Pinn made his initial mark on the academy with Why, Lord?: Suffering and Evil in Black Theology (1995), galvanizing Pinn as an African American humanist and solidifying African American humanism as a historic, non-theistic religious orientation for African Americans. In this text, Pinn finds that Black theologians have no evidence to support the notion that God is working on behalf of the oppressed, and any theological position that claims such is based on redemptive suffering theodicies that perpetuate African American suffering. For Pinn, human liberation is more important than the maintenance of any religious symbol, including God. Pinn offers African American humanism as a strategy for “liberation” that does not make Black suffering virtuous.

For more information, please visit Anthony Pinn Online.

Delman Coates
Delman Coates

Rev. Delman Coates is a graduate of Morehouse College (BA in religion, 1995), Harvard Divinity School (Master of Divinity, 1998), and Columbia University (Master of Philosophy in religion, 2002; PhD in New Testament and early Christianity, 2006).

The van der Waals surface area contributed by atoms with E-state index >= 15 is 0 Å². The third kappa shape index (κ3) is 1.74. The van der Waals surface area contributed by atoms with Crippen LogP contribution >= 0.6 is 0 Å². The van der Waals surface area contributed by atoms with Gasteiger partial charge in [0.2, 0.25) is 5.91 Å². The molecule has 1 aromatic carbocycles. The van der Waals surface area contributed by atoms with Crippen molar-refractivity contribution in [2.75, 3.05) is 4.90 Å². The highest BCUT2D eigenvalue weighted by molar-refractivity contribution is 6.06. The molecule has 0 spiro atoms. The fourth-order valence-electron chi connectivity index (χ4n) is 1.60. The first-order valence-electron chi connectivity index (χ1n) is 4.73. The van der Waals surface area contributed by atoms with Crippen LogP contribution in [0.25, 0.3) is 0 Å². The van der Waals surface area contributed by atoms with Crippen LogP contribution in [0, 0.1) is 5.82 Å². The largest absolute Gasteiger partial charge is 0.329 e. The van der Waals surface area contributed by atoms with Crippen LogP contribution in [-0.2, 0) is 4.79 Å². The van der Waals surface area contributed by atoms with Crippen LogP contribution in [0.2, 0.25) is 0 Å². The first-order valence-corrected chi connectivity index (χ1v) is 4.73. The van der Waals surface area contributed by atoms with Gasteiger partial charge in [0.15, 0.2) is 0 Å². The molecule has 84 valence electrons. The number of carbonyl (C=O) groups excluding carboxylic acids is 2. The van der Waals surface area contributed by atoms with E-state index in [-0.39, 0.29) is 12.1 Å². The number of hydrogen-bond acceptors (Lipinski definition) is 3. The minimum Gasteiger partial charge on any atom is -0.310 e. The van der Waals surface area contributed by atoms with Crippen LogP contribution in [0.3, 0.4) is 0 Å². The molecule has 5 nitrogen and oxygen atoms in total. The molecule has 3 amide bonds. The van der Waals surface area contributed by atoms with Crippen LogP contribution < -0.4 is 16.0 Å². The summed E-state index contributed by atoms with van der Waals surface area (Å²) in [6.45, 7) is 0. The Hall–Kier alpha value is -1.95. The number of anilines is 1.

Coates' published articles include "And the Bible Says: Methodological Tyranny of Biblical Fundamentalism and Historical Criticism" in Blow the Trumpet in Zion (2004), "Towards a Progressive Christian Interpretive Praxis" in The African American Pulpit (2004), and "Origen of Alexandria" in Union Seminary Quarterly Review (vol. 59:3-4, 2005). Coates wrote a piece titled “The New Abolitionism: Monetary Reform and the Future of Civil Rights,” which is in the book Mr. President: Interfaith Perspectives on the Historic Presidency of Barack H. Obama (2017). Among his published sermons include “From Proclamation to Protest” (The African American Pulpit, July 2008) and “Race Still Matters” (TAAP, 2009).

Coates has served as the senior pastor of Mt. Ennon Baptist Church in Clinton, Maryland since 2004. During this time, the congregation has grown to 9,000 members. Coates has initiated and revitalized ministries, expanded the church's ministry campus and land holdings, and incorporated the Mt. Ennon Development Corporation (MEDC). In October 2009, Outreach Magazine named Mt. Ennon as one of the 100 Fastest Growing Congregations in the U.S.

For more information, please visit No Limits with Pastor Delman (delmancoates.org).


Registration

There is no cost for this event but registration is required.

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Educating faithful Christian leaders.

Pastor at Franklin Lakes United Methodist Church, New Jersey

Alison VanBuskirk, Class of 2015

“My call as a pastor centers on shaping a community where people can connect and be real with each other and God.”